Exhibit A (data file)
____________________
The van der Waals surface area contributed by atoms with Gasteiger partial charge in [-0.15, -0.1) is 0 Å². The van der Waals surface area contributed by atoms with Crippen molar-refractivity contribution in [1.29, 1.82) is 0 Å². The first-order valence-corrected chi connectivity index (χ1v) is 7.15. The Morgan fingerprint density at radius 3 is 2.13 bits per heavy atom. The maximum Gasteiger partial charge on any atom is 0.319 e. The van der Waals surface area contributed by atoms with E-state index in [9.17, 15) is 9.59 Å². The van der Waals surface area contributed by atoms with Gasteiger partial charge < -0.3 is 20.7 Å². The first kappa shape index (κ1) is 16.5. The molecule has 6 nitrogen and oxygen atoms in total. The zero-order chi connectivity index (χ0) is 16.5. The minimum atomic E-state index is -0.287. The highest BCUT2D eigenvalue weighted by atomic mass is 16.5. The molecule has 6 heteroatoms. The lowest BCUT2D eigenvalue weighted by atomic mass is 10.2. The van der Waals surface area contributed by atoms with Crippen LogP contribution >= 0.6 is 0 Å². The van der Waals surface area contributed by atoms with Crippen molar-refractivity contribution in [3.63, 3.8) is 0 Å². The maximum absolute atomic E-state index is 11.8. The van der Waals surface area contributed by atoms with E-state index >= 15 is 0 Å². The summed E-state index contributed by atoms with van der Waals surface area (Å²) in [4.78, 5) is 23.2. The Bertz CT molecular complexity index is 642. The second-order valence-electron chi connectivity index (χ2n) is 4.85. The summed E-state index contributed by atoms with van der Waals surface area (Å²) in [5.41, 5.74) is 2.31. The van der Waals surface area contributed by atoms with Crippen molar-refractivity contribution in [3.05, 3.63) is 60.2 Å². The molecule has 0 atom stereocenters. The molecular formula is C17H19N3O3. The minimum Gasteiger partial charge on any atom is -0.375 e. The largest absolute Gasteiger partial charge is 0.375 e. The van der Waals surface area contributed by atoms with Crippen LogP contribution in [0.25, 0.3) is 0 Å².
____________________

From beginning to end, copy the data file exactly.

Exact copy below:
The van der Waals surface area contributed by atoms with Gasteiger partial charge in [-0.15, -0.1) is 0 Å². The van der Waals surface area contributed by atoms with Crippen molar-refractivity contribution in [1.29, 1.82) is 0 Å². The first-order valence-corrected chi connectivity index (χ1v) is 7.15. The Morgan fingerprint density at radius 3 is 2.13 bits per heavy atom. The maximum Gasteiger partial charge on any atom is 0.319 e. The van der Waals surface area contributed by atoms with E-state index in [9.17, 15) is 9.59 Å². The van der Waals surface area contributed by atoms with Gasteiger partial charge < -0.3 is 20.7 Å². The first kappa shape index (κ1) is 16.5. The molecule has 6 nitrogen and oxygen atoms in total. The zero-order chi connectivity index (χ0) is 16.5. The minimum atomic E-state index is -0.287. The highest BCUT2D eigenvalue weighted by atomic mass is 16.5. The molecule has 6 heteroatoms. The lowest BCUT2D eigenvalue weighted by atomic mass is 10.2. The van der Waals surface area contributed by atoms with Crippen LogP contribution >= 0.6 is 0 Å². The van der Waals surface area contributed by atoms with Crippen molar-refractivity contribution in [3.63, 3.8) is 0 Å². The maximum absolute atomic E-state index is 11.8. The van der Waals surface area contributed by atoms with E-state index >= 15 is 0 Å². The summed E-state index contributed by atoms with van der Waals surface area (Å²) in [4.78, 5) is 23.2. The Bertz CT molecular complexity index is 642. The second-order valence-electron chi connectivity index (χ2n) is 4.85. The summed E-state index contributed by atoms with van der Waals surface area (Å²) in [5.41, 5.74) is 2.31. The van der Waals surface area contributed by atoms with Crippen molar-refractivity contribution in [3.05, 3.63) is 60.2 Å². The molecule has 0 atom stereocenters. The molecular formula is C17H19N3O3. The minimum Gasteiger partial charge on any atom is -0.375 e. The largest absolute Gasteiger partial charge is 0.375 e. The van der Waals surface area contributed by atoms with Crippen LogP contribution in [0.25, 0.3) is 0 Å².